Trainwreck (2015) / Comedy-Romance

MPAA Rated: R for strong sexual content, nudity, language and some drug use
Running Time: 125 min.

Cast: Amy Schumer, Bill Hader, LeBron James, Brie Larson, Colin Quinn, Tilda Swinton, John Cena, Mike Brbiglia, Vanessa Bayer, Ezra Miller, Evan Brinkman, Norman Lloyd, Amar'e Stoudemire, Dave Attell
Cameo and small role: Randall Park, John Glaser, Daniel Radcliffe, Marisa Tomei, Pete Davidson, Method Man, Tim Meadows, Matthew Broderick, Marv Albert, Chris Evert, Leslie Jones
Director: Judd Apatow
Screenplay:Amy Schumer

Review published July 21, 2015

Comedian Amy Schumer gets her chance to shine on the big screen with Trainwreck, playing, appropriately, Amy, working by day as a journalist at a men's lifestyle and celebrity gossip publication, but who drinks hard, gets high, and carouses with the opposite sex even harder when not on the clock. Life's in a predictable pattern of not getting too committed to things until she is assigned a piece on a famous sports doctor named Aaron (Hader, Inside Out), with whom she begins to see, and more than once.  Meanwhile, Amy has even more on her plate when her philandering, hard-drinking father, Gordon (Quinn, A Night at the Roxbury), is hospitalized and put into assisted living, while Kim (Larson, The Gambler), Amy's pragmatic married sister, is constantly trying to get her to give up her hedonistic ways.  It culminates in Amy coming to rely on the rock-solid support of Aaron, while all the while fighting off getting in too deep due to her own feelings on the kind of life that she should be leading.

If you know Schumer's style of off-color comedy, you'll know that a lot of Trainwreck deals with candid dating observations and sometimes-explicit sexual exploits, filtered into the form of a semi-autobiographical narrative script that she penned herself.  It manages to be a cut above a typical sex comedy due to it being more about just sex and relationships, as the film also encroaches into how one's upbringing can affect one's attitudes toward these things later in life, and how major life changes such as illness and death can also cause major shifts in one's entrenched outlook on what to do with the rest of one's life.  It also deals with how some people live in order to achieve what they feel will make them happy, while others live in order to avoid those things that cause unease, uncertainty, and pain.  Amy is firmly in the latter camp, as risking nothing emotionally then drowning out guilt with alcohol keeps her from losing anything she might hold dear.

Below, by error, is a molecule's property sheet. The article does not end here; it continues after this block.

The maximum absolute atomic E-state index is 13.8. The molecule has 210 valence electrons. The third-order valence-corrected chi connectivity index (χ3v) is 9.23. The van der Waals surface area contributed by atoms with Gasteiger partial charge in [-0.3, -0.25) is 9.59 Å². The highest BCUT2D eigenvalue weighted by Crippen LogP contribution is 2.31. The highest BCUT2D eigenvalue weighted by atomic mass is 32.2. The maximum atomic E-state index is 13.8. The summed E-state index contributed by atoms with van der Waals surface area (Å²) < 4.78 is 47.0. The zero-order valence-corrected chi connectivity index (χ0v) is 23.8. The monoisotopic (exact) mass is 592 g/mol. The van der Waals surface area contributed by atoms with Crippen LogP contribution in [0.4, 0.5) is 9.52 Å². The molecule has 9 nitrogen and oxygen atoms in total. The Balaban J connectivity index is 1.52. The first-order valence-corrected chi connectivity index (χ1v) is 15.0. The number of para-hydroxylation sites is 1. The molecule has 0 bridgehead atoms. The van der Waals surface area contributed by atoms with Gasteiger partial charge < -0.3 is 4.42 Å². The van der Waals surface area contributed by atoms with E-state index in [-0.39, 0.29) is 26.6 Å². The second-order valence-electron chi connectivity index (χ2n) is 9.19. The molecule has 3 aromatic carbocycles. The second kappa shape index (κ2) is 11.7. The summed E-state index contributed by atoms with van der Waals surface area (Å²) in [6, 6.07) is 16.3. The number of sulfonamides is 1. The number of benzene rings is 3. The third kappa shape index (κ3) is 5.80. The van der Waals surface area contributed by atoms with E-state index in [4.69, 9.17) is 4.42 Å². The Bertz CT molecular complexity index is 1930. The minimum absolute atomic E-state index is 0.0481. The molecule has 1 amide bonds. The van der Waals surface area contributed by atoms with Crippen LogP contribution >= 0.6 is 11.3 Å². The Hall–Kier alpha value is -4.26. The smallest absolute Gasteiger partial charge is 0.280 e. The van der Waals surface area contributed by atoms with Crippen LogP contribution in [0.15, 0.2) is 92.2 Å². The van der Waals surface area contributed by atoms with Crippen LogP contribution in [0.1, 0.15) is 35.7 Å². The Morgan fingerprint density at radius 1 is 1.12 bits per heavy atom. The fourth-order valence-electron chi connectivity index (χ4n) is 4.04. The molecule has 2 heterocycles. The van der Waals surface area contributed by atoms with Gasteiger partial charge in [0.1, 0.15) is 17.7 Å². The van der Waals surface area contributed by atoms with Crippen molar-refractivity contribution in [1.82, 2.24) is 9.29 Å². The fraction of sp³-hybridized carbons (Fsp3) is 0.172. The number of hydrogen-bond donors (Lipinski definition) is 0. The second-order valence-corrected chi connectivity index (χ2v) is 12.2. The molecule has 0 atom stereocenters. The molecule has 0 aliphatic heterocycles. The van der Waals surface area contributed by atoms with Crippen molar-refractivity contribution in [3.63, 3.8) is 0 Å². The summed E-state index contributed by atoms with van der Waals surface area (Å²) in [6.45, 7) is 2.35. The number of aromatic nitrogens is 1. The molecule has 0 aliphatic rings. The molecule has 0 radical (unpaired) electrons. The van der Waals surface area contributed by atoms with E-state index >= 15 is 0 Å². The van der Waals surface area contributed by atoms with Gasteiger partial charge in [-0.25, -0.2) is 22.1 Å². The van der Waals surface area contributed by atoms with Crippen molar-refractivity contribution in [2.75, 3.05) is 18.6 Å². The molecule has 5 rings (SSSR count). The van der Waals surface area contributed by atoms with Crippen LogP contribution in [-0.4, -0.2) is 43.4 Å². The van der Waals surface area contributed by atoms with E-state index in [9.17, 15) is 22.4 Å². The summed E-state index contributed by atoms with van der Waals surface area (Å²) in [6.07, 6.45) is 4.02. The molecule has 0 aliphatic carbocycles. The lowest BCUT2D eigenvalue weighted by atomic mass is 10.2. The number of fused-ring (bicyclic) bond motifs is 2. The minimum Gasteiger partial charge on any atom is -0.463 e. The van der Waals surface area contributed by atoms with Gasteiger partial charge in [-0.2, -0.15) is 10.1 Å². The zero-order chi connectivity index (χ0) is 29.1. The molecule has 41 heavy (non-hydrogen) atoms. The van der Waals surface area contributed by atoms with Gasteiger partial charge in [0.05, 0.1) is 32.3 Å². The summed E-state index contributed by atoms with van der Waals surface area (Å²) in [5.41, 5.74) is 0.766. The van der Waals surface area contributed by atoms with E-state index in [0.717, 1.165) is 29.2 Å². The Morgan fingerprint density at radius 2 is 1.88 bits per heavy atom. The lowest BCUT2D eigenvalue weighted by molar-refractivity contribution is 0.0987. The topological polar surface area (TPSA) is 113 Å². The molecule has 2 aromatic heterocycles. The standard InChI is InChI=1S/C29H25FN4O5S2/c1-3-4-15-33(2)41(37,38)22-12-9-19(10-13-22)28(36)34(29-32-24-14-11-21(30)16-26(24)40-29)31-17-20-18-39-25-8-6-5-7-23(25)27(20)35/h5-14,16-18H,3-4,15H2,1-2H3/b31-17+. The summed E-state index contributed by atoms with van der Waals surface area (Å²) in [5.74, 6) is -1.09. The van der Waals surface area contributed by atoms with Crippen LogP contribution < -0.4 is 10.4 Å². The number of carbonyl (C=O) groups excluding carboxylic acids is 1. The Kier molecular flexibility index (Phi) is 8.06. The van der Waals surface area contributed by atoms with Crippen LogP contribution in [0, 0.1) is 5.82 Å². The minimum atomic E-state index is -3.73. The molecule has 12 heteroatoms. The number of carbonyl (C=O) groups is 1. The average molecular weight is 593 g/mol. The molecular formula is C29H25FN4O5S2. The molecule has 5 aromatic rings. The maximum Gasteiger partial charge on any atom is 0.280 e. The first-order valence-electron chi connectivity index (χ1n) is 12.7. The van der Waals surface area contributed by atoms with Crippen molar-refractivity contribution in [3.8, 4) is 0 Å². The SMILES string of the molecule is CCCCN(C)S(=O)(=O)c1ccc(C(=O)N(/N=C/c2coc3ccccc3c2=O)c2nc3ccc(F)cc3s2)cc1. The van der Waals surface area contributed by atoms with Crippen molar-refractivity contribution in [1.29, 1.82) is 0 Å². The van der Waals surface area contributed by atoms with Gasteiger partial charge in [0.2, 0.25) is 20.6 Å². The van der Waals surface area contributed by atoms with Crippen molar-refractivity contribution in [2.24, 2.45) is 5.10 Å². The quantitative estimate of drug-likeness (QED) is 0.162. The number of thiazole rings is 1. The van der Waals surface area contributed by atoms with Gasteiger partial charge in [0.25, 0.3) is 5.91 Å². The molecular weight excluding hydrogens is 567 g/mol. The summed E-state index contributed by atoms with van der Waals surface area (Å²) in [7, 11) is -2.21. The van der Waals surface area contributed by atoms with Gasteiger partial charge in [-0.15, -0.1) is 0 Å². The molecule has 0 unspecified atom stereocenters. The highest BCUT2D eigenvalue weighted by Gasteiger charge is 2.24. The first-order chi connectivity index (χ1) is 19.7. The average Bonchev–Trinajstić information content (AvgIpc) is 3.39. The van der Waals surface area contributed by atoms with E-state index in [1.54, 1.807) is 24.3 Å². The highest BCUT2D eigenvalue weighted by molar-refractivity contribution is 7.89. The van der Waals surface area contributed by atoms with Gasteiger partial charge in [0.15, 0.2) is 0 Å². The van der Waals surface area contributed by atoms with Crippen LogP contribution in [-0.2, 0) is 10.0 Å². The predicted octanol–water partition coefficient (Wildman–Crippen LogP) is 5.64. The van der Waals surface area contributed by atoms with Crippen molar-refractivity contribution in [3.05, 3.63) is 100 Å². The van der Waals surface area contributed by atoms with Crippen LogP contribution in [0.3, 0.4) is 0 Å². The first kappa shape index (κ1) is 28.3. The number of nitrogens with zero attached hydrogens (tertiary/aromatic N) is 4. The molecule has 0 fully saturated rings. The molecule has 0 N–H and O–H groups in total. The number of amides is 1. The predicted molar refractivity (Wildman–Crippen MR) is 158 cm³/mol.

Schumer makes a concerted effort to reverse the gender roles typical of these kinds of rom-coms by making the woman the one who needs to mature and the man the one to make her want to live a life better than she has been. However, it's one of those satires on rom-com conventions that also embraces them as well, enjoying tinkering with the formula just enough to distance itself, but also suggesting that there's some merit in the traditional outcome. Schumer shows that, along with her Comedy Central show, "Inside Amy Schumer", that she will likely have legs in the entertainment business.  She even nails a moving funeral speech in the film with feelings of emotion that feel absolutely genuine, making her a pretty good actress as well.

Trainwreck is directed by Judd Apatow (This is 40, Knocked Up), which carries with it everything you'd expect, both good and bad, in his first effort directing a script he didn't at least partially write (though that may be a moot point since his movies are often ad-libbed regardless).  The 'good' is that Apatow is a seasoned veteran at ribald sex comedies that deal with maturing, and has a good ear for what's funny more often than not.  The 'bad' is that he still can't seem to winnow down his movies to 100 minutes, often leaving in entire scenes in the movie that not only aren't funny (a minutes-long scene involving an intervention with celebrities is painfully unfunny, as is a film parody called "The Dog Walker" featuring Daniel Radcliffe (What If) and Marisa Tomei (Spare Parts), but they make the storyline itself feel like an afterthought after a cavalcade of celebrity cameos and to squeeze in his cronies in the stand-up comedy business. 

It's overly lengthy and often uneven, but Schumer's characterizations, as well as quality work by an impressive supporting cast that gets funny performances from John Cena (The Marine) and LeBron James ("The LeBrons"), and a nearly unrecognizable turn from a woman who has been making a second career on doing just that, Tilda Swinton (The Grand Budapest Hotel), as Dianna, the unscrupulous magazine editor looking to push things to the limit for their readers.  Hader is the straight man in this movie, the nice guy who isn't like the others, which means he's not given many funny things to do other than to react to the kooky characters around him, perhaps another cutting commentary on how women are often underutilized when they are used in these sorts of roles.

Despite the high overhead of Apatow's inability to curb his indulgences, there are enough good belly laughs to be had in some very funny moments, especially as Schumer explores the modern dating scene.  The movie doesn't live up to its name, as it stalls occasionally, but never derails.  Though there are many stops along the way, Schumer's screenplay keeps Trainwreck on track to its ultimate destination of insightful and very funny entertainment

Qwipster's rating:

2015 Vince Leo